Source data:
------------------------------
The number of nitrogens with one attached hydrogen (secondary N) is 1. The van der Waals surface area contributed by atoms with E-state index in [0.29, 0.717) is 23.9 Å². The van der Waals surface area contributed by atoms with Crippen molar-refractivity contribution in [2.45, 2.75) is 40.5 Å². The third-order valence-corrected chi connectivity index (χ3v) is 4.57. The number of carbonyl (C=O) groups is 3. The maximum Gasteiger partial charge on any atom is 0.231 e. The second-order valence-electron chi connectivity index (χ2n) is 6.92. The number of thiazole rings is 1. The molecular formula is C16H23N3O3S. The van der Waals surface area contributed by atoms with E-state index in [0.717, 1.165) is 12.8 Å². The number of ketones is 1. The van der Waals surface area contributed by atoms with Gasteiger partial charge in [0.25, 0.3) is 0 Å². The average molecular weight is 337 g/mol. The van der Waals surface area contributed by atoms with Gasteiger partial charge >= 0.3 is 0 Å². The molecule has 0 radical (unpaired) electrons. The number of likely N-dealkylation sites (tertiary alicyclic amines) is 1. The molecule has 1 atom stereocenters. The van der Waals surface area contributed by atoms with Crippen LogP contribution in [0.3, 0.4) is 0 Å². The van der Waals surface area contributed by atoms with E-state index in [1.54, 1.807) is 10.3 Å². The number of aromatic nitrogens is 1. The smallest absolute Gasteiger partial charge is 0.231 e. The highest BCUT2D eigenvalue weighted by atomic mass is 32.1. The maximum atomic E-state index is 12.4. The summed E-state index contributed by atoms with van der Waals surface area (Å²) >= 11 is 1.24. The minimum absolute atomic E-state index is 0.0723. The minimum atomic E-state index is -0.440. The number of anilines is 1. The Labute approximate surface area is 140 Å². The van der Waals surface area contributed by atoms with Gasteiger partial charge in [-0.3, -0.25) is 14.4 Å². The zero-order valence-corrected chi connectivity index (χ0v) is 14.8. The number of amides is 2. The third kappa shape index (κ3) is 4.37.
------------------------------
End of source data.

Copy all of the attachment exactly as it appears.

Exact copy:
The number of nitrogens with one attached hydrogen (secondary N) is 1. The van der Waals surface area contributed by atoms with E-state index in [0.29, 0.717) is 23.9 Å². The van der Waals surface area contributed by atoms with Crippen molar-refractivity contribution in [2.45, 2.75) is 40.5 Å². The third-order valence-corrected chi connectivity index (χ3v) is 4.57. The number of carbonyl (C=O) groups is 3. The maximum Gasteiger partial charge on any atom is 0.231 e. The second-order valence-electron chi connectivity index (χ2n) is 6.92. The number of thiazole rings is 1. The molecular formula is C16H23N3O3S. The van der Waals surface area contributed by atoms with E-state index in [0.717, 1.165) is 12.8 Å². The number of ketones is 1. The van der Waals surface area contributed by atoms with Gasteiger partial charge in [0.25, 0.3) is 0 Å². The average molecular weight is 337 g/mol. The van der Waals surface area contributed by atoms with Gasteiger partial charge >= 0.3 is 0 Å². The molecule has 0 radical (unpaired) electrons. The number of likely N-dealkylation sites (tertiary alicyclic amines) is 1. The molecule has 1 atom stereocenters. The van der Waals surface area contributed by atoms with Crippen LogP contribution in [0.3, 0.4) is 0 Å². The van der Waals surface area contributed by atoms with E-state index in [1.54, 1.807) is 10.3 Å². The number of aromatic nitrogens is 1. The smallest absolute Gasteiger partial charge is 0.231 e. The highest BCUT2D eigenvalue weighted by atomic mass is 32.1. The maximum atomic E-state index is 12.4. The summed E-state index contributed by atoms with van der Waals surface area (Å²) >= 11 is 1.24. The minimum absolute atomic E-state index is 0.0723. The minimum atomic E-state index is -0.440. The number of anilines is 1. The Labute approximate surface area is 140 Å². The van der Waals surface area contributed by atoms with Gasteiger partial charge in [-0.3, -0.25) is 14.4 Å². The zero-order valence-corrected chi connectivity index (χ0v) is 14.8. The number of amides is 2. The third kappa shape index (κ3) is 4.37.